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Weight Loss

Back to Basics: Counting Calories

Despite all the diet strategies out there, weight management still comes down to the calories you take in versus those you burn off. Fad diets may promise you that avoiding carbs or eating a mountain of grapefruit is the secret to weight loss, but it’s really all about calories.

CALORIES: FUEL FOR YOUR BODY

Calories are the energy in food. Your body has a constant demand for energy and uses the calories from food to keep functioning. Energy from calories fuels your every action, from fidgeting to marathon running.

Carbohydrates, fats and proteins are the types of nutrients that contain calories and are the main energy sources for your body. The amount of energy in each varies. Proteins and carbohydrates have about 4 calories a gram, and fats have about 9 calories a gram. Alcohol also is a source of calories, providing about 7 calories a gram.

Regardless of where they come from, the calories you eat are either converted to physical energy or stored within your body as fat. These stored calories will remain in your body as fat unless you use them up, either by reducing calorie intake so that your body must draw on reserves for energy, or by increasing physical activity so that you burn more calories.

TIPPING THE SCALE: CUTTING CALORIES

Your weight is a balancing act, but the equation is simple: If you eat more calories than you burn, you gain weight.

Because 3,500 calories equals about 1 pound of fat, you need to burn 3,500 calories more than you take in to lose 1 pound. So if you cut 500 calories from your typical diet each day, you’d lose about 1 pound a week (500 calories x 7 days = 3,500 calories). It isn’t quite this simple, however, and you usually lose a combination of fat, lean tissue and water. Also, because of changes that occur in the body as a result of weight loss, you may need to decrease calories further to continue weight loss.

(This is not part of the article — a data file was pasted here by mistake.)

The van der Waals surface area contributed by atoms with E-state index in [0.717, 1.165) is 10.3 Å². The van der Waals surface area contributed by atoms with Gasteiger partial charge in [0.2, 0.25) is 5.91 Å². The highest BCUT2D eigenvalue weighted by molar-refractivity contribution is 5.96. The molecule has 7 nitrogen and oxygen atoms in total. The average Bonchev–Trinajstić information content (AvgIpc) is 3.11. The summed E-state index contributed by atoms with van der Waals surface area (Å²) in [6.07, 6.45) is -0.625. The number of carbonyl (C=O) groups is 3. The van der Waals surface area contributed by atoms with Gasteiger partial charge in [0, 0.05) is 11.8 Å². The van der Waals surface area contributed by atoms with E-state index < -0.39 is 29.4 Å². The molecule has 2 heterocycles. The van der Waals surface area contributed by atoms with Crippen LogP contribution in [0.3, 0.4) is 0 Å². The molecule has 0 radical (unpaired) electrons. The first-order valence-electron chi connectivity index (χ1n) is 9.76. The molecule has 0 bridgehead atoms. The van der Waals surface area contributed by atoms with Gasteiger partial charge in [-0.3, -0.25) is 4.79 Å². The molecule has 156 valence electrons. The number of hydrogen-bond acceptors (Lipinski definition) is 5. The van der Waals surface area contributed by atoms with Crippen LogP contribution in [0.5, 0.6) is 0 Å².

CUTTING CALORIES

Still, cutting calories doesn’t have to be difficult. In fact, it can be as simple as:

Skipping high-calorie, low-nutrition items

Swapping high-calorie foods for lower calorie options

Reducing portion sizes

Here’s a closer look.
Skipping one or two high-calorie items is a good place to start when cutting calories. For example, you could skip your morning latte, soda at lunch or that bowl of ice cream you always have after dinner. Think about what you eat and drink each day and identify items you could cut out. If you think that skipping your indulgence will leave you with a craving, try a low-calorie substitution.

Instead of a 250-calorie, 16 oz. flavored latte, try black coffee (0 calories).

Skip a cup of chocolate ice cream, 285 calories, and try 1 ½ cups of strawberries for 70 calories.

Pass on the 16-oz, 200-calorie lemon-lime soda in favor of 16 ounces of sparkling water (0 calories).

Swapping high-calorie foods for lower calorie options

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